The founding members move in together, preferably into one building, but perhaps into a few buildings in different areas. These buildings ought to have extra space to add new members (unused can be rented out). Everyone knows exactly what their job is and roughly what to expect in the short term. Presumably, all or most members have outside jobs. Income is pooled. If possible, there is a community head whose primary job is not to gather wealth, but organize the group and run the commune. The head can take care of problems and make sure everyone is in line.
The group settles into a routine, and is forced to deal with any basic logistical and social problems that arise.
GOALS. Work out basic logistical and communication problems, and make sure the very basic communal structure is instated and works. If there is a schedule, is being followed? Are basic expectations being met? Is everyone doing their job? Is the commune solvent? And so forth.
After the dust settles, but before focus is lost, the group begins a series of discussions and projects aimed at immediately developing the community’s culture, values, rituals, cohesiveness, and increasing their standard of living.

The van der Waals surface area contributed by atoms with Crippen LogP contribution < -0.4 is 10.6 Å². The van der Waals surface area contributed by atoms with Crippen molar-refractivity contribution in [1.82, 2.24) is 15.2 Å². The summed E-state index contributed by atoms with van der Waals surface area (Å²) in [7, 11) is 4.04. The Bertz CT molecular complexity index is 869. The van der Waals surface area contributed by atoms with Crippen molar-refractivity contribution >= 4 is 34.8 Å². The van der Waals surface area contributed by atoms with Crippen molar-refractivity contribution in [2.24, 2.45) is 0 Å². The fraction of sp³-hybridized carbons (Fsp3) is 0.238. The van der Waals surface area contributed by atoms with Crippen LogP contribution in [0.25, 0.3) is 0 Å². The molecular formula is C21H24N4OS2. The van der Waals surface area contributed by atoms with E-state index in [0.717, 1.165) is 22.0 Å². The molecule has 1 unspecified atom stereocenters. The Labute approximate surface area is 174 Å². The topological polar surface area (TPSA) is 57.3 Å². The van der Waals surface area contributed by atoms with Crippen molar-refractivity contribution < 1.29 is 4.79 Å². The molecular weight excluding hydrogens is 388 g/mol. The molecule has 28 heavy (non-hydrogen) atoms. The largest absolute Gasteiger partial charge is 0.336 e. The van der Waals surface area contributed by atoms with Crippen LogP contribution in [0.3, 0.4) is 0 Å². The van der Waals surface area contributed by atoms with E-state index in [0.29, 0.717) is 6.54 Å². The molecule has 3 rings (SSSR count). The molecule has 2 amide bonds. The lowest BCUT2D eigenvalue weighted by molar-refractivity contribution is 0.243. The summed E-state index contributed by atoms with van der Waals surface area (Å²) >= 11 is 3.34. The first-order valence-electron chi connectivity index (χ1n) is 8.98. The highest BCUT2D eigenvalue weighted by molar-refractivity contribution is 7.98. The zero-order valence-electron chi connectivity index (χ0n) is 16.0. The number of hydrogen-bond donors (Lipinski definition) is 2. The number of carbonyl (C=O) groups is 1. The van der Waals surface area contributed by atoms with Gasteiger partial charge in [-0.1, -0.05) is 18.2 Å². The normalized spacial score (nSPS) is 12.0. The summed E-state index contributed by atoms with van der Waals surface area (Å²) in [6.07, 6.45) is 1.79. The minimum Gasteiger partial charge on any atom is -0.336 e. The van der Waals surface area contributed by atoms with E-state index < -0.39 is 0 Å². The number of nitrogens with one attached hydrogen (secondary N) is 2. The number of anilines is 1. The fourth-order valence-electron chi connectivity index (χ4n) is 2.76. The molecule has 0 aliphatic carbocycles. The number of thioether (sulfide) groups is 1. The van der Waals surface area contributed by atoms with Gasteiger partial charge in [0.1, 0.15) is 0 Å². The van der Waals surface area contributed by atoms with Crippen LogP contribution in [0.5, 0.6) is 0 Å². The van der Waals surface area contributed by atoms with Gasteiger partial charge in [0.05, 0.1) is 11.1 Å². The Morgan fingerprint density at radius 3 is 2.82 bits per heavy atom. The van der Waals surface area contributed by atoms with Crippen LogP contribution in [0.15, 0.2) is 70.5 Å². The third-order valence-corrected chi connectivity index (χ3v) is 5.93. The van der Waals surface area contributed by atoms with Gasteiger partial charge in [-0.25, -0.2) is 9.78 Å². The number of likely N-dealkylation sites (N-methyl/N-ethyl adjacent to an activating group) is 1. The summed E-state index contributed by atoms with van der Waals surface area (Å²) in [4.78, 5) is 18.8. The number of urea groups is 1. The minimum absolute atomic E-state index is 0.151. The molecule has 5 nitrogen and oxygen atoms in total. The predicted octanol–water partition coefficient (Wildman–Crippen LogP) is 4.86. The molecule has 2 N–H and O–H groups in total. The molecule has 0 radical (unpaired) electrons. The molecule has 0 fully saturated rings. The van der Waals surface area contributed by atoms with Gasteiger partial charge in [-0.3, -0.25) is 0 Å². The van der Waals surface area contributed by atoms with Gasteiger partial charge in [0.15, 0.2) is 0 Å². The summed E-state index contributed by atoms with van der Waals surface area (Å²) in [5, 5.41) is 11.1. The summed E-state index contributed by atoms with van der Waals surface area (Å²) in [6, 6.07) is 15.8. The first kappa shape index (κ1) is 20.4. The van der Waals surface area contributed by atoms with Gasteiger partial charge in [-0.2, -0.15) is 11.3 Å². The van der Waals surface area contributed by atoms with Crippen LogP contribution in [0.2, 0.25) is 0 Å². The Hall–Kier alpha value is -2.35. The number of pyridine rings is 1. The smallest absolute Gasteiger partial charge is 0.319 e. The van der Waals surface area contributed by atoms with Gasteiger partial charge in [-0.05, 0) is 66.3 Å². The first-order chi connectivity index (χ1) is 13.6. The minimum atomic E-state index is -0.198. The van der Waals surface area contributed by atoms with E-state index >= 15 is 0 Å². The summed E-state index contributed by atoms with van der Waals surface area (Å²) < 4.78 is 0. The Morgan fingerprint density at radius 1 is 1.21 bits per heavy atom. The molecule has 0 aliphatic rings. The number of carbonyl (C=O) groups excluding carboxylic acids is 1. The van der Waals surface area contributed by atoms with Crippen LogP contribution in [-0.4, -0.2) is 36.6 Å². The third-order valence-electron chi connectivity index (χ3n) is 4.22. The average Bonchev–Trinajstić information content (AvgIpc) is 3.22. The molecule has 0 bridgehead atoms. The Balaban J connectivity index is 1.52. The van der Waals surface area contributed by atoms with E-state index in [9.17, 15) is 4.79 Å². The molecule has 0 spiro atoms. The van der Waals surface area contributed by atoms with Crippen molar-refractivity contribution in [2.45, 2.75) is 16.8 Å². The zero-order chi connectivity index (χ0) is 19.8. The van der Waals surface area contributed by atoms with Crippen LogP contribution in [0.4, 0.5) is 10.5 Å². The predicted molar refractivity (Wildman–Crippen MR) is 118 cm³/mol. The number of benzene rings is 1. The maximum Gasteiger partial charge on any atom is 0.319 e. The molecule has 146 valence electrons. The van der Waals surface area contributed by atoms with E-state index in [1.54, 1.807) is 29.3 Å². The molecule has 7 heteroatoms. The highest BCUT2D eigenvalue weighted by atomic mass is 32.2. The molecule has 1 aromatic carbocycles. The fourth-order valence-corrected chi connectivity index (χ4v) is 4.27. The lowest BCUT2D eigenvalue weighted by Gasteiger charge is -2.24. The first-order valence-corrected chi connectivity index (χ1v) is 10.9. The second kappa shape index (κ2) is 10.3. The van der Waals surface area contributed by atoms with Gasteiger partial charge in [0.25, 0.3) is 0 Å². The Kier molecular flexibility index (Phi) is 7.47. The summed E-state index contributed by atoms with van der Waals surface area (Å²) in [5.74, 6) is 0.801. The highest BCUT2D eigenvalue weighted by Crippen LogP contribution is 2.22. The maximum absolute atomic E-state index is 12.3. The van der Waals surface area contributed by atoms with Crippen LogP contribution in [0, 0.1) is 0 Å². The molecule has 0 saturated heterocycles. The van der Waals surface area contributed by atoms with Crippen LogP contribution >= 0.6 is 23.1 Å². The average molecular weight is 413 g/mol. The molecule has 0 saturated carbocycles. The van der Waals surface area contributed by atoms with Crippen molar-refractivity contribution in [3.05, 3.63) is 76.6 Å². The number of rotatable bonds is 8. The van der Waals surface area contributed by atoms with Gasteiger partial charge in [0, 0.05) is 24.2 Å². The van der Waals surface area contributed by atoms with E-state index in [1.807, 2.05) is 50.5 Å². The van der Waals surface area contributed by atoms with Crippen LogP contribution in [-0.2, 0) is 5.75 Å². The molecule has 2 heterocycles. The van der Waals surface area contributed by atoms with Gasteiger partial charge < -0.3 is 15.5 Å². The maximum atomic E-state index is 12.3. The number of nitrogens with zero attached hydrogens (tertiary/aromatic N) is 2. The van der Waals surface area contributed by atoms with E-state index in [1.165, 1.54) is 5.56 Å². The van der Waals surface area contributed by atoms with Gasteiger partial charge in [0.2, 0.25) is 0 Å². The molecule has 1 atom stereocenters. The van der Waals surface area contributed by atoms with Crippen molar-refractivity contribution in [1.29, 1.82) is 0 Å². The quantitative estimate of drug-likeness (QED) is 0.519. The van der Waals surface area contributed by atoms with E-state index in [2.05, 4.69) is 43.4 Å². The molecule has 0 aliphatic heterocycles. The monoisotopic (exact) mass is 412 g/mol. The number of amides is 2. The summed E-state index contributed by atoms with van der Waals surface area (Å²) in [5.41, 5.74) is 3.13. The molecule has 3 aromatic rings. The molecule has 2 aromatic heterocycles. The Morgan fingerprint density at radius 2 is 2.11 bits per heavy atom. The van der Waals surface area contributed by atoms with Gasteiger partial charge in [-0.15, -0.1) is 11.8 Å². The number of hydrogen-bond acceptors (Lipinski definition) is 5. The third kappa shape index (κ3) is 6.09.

The discussions are moderated and focused, and full participation by all members is mandatory. The results of the discussions are summarized and recorded. The discussions might involve setting short term goals and developing the culture/mindset and practices of the group. They discuss rituals and routines, expectations of members, values, and learn express gratitude to each other. Someone keeps notes on the discussions and makes sure the results are remembered and implemented.
The group also forms a list of community projects, which are prioritized and doled out. The projects are recorded and progress noted. Projects with high priority in this early period should concern long-term investment of community funds, figuring out health insurance, increasing household efficiency, a system for organizing health care checkups, obtaining public bicycles and other community property, perfecting the living space, and planning group events. If there is a community head, they can be in charge of organizing the discussion and carrying out most the projects. If high priority tasks are left over, or in lieu of a community head, they are doled out to members.